As the climate changes, many areas begin to experience different weather and climate patterns. In many dryland areas (INSERT SOME EXAMPLES), the climate is become even more arid and rivers, lakes and underground water sources are drying up. With climate change, terrestrial biomes also adjust – through changes in their range and species composition. This can have major impacts not only on physical processes (such as the water cycle), but also on ecosystem functions. In terms of global populations, these changes also mean that food-production zones are shifting, and in many regions crops and livestock are failing.


Number  of drought  disasters (1974–2004).  From: EMDAT -

of drought
disasters (1974–2004). From: EMDAT –

In the last few decades…

From 1900-2005, precipitation declined in the Sahel, the Mediterranean region, southern Africa and parts of southern Asia. Over the last 40 years or so, the global area affected by drought has increased markedly, and more intense, longer droughts have been observed over much wider areas – particularly in the tropics and sub-tropics. Over the same time period, temperatures in the Sahel have risen by 1.5-2.0 °C, and the incidences of drought and erratic rainfall have increased. From 1950-1980 10-14% of the land mass was classified as dry. From 2000-2010 this figure had risen to 25-30%.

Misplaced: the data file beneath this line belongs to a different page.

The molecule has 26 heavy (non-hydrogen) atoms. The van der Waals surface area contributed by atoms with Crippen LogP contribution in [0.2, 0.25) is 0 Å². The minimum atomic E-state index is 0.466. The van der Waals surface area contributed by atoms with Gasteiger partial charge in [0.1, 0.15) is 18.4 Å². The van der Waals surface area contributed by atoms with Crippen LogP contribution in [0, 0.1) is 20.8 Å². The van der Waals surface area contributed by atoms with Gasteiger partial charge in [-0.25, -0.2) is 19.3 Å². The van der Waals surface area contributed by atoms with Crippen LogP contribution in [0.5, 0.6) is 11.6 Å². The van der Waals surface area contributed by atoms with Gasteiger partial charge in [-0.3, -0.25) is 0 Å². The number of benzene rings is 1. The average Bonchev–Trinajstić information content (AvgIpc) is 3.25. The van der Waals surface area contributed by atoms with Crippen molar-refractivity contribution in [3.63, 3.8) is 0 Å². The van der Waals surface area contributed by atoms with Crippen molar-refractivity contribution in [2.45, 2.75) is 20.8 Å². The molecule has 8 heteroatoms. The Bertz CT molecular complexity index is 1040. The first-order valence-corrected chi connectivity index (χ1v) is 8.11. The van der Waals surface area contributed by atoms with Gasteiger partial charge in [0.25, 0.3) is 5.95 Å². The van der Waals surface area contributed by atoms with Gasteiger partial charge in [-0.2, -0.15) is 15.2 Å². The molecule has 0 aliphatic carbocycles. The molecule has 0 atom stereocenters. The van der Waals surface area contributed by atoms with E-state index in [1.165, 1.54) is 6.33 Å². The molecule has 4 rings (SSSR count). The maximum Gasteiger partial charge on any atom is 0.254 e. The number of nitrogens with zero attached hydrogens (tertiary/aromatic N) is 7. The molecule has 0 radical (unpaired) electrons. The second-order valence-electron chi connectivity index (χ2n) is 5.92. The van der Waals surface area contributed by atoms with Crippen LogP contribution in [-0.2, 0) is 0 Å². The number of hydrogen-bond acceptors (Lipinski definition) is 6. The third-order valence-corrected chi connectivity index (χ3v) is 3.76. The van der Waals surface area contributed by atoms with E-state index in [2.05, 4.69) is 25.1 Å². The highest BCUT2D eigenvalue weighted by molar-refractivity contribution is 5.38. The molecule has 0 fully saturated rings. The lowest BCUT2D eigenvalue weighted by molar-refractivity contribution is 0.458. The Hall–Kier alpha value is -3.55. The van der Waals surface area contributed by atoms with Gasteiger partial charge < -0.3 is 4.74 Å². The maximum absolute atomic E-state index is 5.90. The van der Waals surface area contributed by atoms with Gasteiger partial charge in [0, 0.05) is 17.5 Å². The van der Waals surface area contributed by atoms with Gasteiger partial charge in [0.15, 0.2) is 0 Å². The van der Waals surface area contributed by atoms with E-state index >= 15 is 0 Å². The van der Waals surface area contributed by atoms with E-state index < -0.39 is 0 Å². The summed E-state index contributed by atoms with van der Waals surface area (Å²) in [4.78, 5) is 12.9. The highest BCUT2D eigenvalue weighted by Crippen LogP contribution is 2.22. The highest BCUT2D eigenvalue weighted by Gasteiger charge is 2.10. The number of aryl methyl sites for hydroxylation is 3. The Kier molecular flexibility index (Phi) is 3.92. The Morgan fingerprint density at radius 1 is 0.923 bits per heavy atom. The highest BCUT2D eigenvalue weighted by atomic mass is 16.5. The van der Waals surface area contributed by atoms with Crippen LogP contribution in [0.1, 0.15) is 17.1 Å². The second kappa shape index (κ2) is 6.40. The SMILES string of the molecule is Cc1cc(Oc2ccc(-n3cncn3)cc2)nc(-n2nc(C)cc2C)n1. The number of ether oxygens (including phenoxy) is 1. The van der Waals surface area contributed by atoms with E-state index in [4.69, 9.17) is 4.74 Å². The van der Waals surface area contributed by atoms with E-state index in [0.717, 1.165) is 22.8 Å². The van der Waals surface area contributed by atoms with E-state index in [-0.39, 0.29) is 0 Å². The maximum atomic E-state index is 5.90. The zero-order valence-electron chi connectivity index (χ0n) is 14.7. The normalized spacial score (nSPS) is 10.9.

This increase in droughts, as well as flash floods that are stronger, more frequent and widespread is destroying the land. This is because, under drought conditions the land becomes extremely dry (or desiccated) meaning that its surface layers often become fragmented (unconsolidated or friable) and susceptible to erosion. When the rain falls, and flash flood events occur, much of this material prepared under drought conditions is very quickly swept away, further degrading the land surface. It important to remember that, even when it does rain in highly arid regions, this is not necessarily enough to fully recharge the water that was once stored in the land. It can take a many decades to reverse the impacts of drought and desertification.


Over the next few decades…

With continued climate change, and the projected increase in global temperatures coupled with reduced rainfall in many dryland regions, there may be considerable impacts for land cover and desertification.

Over the next few decades, the average river run-off and water availability in some dry regions (including dry parts of the tropics) is projected to decrease by 10-30%.


By 2020, an estimated 60 million people could move from the desertified areas of sub-Saharan Africa towards North Africa and Europe.

By 2025, up to 2.4 billion people across the world may be living in areas subject to periods of intense water scarcity. This may displace as many as 700 million people. People

By 2050, 200 million people worldwide may be permanently displaced environmental migrants.  

 From the United Nations Convention to Combat Desertification (UNCCD), 2014

Climate change and its impacts on desertification are large scale issues which require regional and global scale measures. The UNCCD have recently indicated that: “The climatic effects on land occur at ecosystem and landscape levels. Therefore, individual and community efforts to rehabilitate the land are at their most effective when they are part of a country-wide or regional-level effort to preserve and rehabilitate landscapes.” (UNCCD, 2014).